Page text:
Sink Or Swim: Nadine Chammas, Founder, The Life Director
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Even people sympathetic to today’s countless attempts to spur entrepreneurship -both here in the MENA region, and globally- often admit underestimating the frustrating experiences it might entail. Nadine Chammas, founder of The Life Director, a Dubai-based life coaching consultancy, which is the third business she has started up in Dubai, is not remorseful when looking back at her entrepreneurial journey. However, even if she were, she’d be forgiven- her learning curve to achieving success has been quite steep, with plenty of twists and turns often out of her control. Today, nearly 20 years after coming to the UAE, Chammas believes that the country now offers fewer opportunities than before, but also fewer thinly-veiled threats to one’s livelihood- a lesson she has had to repeatedly learn.
“The environment today is different than what it was back in 1999 and 2000, which is natural as the growth rates experienced at that time were unprecedented, whereas today, growth rates are still existing, but within normal ranges, and not considered a ‘boom’ as compared to the past,” she says. “Today, entrepreneurs have to be very unique, extremely focused on their ideas, and able to create something meaningful that is also competitive in order to succeed. This is why coaching and mentoring is even more important today to steer those in the right direction based on what we learned in the past.”
Teaming up with her two sisters, Chammas set up Scenez Group, a theatre production company, in Lebanon in 1998 with a vision to create an edutainment system aimed at ensuring cultural openness and diversity for children in the region. A year later, Chammas was a young Lebanese theatre producer and entrepreneur who was ambitious enough to submit a script into a competition for the opening ceremony of the Dubai Electricity and Water Authority (DEWA), as part of the Dubai Summer Surprises festival then. Much to her surprise, DEWA selected her script, and offered her an all-paid expense trip to Dubai to produce the project. “This was my first entry into the UAE,” she remembers.
Soon after, the growth of the entertainment market in Dubai encouraged the sisters to open a branch in Dubai. “I recall that we hired a sales agent who represented Dubai Media City, and within a few weeks, we were set up with a trade license, bank account, and an office in the heart of what was the ‘coolest’ venue for media and entertainment,” Chammas says. “It was amazing how many new companies were setting up in DMC daily. Therefore, Dubai made it extremely welcoming and easy at the time, by creating this free zone type entity which allowed expats to open their businesses without the need for a local partner. At the time, we were the only company that provided theatre services from acting, to script writing, to directing, and so on. We were even one of the consultants on the Dubai Community Theatre and Arts Centre (DUCTAC) at the Mall of the Emirates. During my time with Scenez Group, I personally created the first theatre academy at the DUCTAC, where I graduated more than 200 students, and received an award for bridging cultures through theatre.”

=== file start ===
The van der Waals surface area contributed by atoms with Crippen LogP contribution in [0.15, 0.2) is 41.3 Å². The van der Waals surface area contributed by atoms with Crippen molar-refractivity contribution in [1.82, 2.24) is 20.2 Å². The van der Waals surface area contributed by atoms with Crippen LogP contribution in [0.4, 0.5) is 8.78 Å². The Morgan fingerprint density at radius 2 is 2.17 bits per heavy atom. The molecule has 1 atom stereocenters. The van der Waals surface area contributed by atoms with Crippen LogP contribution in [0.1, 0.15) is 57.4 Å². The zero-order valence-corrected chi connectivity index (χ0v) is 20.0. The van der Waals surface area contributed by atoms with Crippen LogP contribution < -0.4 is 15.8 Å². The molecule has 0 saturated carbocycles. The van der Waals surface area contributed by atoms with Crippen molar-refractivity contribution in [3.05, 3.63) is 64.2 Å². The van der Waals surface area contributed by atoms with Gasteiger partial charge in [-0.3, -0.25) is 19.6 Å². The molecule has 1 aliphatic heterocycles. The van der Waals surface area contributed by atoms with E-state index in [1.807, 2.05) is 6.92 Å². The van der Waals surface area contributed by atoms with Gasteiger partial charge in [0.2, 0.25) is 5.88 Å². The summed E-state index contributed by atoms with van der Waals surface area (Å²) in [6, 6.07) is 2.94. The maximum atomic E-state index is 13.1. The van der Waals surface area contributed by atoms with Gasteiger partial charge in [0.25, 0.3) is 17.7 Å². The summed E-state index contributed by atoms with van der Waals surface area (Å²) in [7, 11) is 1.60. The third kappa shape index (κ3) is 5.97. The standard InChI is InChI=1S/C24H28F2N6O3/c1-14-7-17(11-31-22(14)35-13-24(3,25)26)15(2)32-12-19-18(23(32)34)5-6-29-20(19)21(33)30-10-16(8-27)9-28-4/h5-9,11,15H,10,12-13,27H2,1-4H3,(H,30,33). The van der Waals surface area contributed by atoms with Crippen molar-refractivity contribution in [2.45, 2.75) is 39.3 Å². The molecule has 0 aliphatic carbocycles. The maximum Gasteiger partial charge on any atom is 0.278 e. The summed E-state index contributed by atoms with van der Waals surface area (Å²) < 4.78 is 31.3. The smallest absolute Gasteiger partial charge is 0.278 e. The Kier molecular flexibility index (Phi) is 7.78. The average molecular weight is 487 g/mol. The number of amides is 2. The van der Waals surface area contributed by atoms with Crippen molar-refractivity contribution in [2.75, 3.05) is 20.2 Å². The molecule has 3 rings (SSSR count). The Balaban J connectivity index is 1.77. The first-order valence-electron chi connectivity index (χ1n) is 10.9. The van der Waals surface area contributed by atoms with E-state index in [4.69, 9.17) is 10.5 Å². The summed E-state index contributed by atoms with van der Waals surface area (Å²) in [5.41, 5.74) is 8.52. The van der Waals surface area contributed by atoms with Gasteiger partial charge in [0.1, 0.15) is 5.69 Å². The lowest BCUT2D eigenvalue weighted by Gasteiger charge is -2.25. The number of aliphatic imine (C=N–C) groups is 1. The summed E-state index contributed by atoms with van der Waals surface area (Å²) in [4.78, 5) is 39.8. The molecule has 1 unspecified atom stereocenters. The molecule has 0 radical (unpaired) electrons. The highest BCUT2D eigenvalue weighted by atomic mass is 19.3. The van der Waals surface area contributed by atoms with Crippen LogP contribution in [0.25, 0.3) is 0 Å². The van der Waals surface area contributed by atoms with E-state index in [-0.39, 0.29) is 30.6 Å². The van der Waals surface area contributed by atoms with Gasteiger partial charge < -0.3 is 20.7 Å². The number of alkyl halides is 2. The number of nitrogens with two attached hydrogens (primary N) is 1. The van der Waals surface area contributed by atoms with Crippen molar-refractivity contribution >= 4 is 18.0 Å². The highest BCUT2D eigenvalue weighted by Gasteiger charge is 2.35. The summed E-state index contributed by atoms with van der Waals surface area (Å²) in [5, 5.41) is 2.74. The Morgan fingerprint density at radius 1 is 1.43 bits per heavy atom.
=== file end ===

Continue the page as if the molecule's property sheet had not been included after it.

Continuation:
The Chammas sisters focused on filling a gap in kids’ Arabic entertainment by creating local Arabic theatre plays with high global standards of production. Between 2000 and 2008, when the Dubai Summer Surprises and Dubai Shopping Festival were picking up in prominence, the Scenez Group Dubai team produced over 250 bilingual musical theatre plays that were both educational and entertaining. The stellar list of clients included Dubai Immigration, DEWA, Dubai Tourism, to name but a few, in addition to organizing similar festivals across the region. However, the 2008 financial crisis brought a time full of cutbacks and uncertainty. Having enjoyed a tremendous double-digit growth trajectory for over eight years, it was hardly imaginable for the Chammas sisters not to expect the good times to continue. But, Chammas explains, with oil prices plummeting further, the crisis became a reality soon enough- government entities cut off their budgets significantly, while corporate sponsors withdrew all their funds to focus on their staff, as well as rethink their priorities for survival. “Being a medium-sized company with more than 200 employees and a heavy cost base, including the office, license, warehouses, props, surviving on two to three projects per year, as compared to 20 to 30 projects in prior years, became impossible to sustain,” Chammas says.